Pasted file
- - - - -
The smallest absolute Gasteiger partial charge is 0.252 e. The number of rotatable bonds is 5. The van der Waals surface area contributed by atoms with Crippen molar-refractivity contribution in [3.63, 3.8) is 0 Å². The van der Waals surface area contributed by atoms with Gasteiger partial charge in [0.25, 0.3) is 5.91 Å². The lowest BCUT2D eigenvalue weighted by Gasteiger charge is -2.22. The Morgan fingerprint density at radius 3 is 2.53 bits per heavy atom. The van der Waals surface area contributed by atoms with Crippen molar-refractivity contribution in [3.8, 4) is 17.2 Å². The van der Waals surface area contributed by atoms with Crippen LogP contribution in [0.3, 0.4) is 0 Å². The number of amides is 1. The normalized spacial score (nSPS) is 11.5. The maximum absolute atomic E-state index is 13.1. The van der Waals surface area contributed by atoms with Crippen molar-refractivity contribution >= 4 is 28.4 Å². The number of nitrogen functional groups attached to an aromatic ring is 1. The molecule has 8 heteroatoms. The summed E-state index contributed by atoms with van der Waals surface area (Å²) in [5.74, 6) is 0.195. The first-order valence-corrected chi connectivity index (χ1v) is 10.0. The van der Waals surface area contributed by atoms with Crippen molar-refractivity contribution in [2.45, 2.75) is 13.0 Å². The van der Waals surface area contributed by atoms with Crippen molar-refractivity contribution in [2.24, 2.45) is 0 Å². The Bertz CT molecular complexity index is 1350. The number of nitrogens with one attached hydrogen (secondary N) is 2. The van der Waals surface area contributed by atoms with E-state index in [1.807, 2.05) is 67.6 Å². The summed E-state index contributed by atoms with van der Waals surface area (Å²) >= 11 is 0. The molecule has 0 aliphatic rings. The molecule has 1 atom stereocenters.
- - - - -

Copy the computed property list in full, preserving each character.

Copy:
The smallest absolute Gasteiger partial charge is 0.252 e. The number of rotatable bonds is 5. The van der Waals surface area contributed by atoms with Crippen molar-refractivity contribution in [3.63, 3.8) is 0 Å². The van der Waals surface area contributed by atoms with Gasteiger partial charge in [0.25, 0.3) is 5.91 Å². The lowest BCUT2D eigenvalue weighted by Gasteiger charge is -2.22. The Morgan fingerprint density at radius 3 is 2.53 bits per heavy atom. The van der Waals surface area contributed by atoms with Crippen molar-refractivity contribution in [3.8, 4) is 17.2 Å². The van der Waals surface area contributed by atoms with Crippen LogP contribution in [0.3, 0.4) is 0 Å². The number of amides is 1. The normalized spacial score (nSPS) is 11.5. The maximum absolute atomic E-state index is 13.1. The van der Waals surface area contributed by atoms with Crippen molar-refractivity contribution >= 4 is 28.4 Å². The number of nitrogen functional groups attached to an aromatic ring is 1. The molecule has 8 heteroatoms. The summed E-state index contributed by atoms with van der Waals surface area (Å²) in [5.74, 6) is 0.195. The first-order valence-corrected chi connectivity index (χ1v) is 10.0. The van der Waals surface area contributed by atoms with Crippen molar-refractivity contribution in [2.45, 2.75) is 13.0 Å². The van der Waals surface area contributed by atoms with Crippen molar-refractivity contribution in [2.24, 2.45) is 0 Å². The Bertz CT molecular complexity index is 1350. The number of nitrogens with one attached hydrogen (secondary N) is 2. The van der Waals surface area contributed by atoms with E-state index in [1.807, 2.05) is 67.6 Å². The summed E-state index contributed by atoms with van der Waals surface area (Å²) >= 11 is 0. The molecule has 0 aliphatic rings. The molecule has 1 atom stereocenters.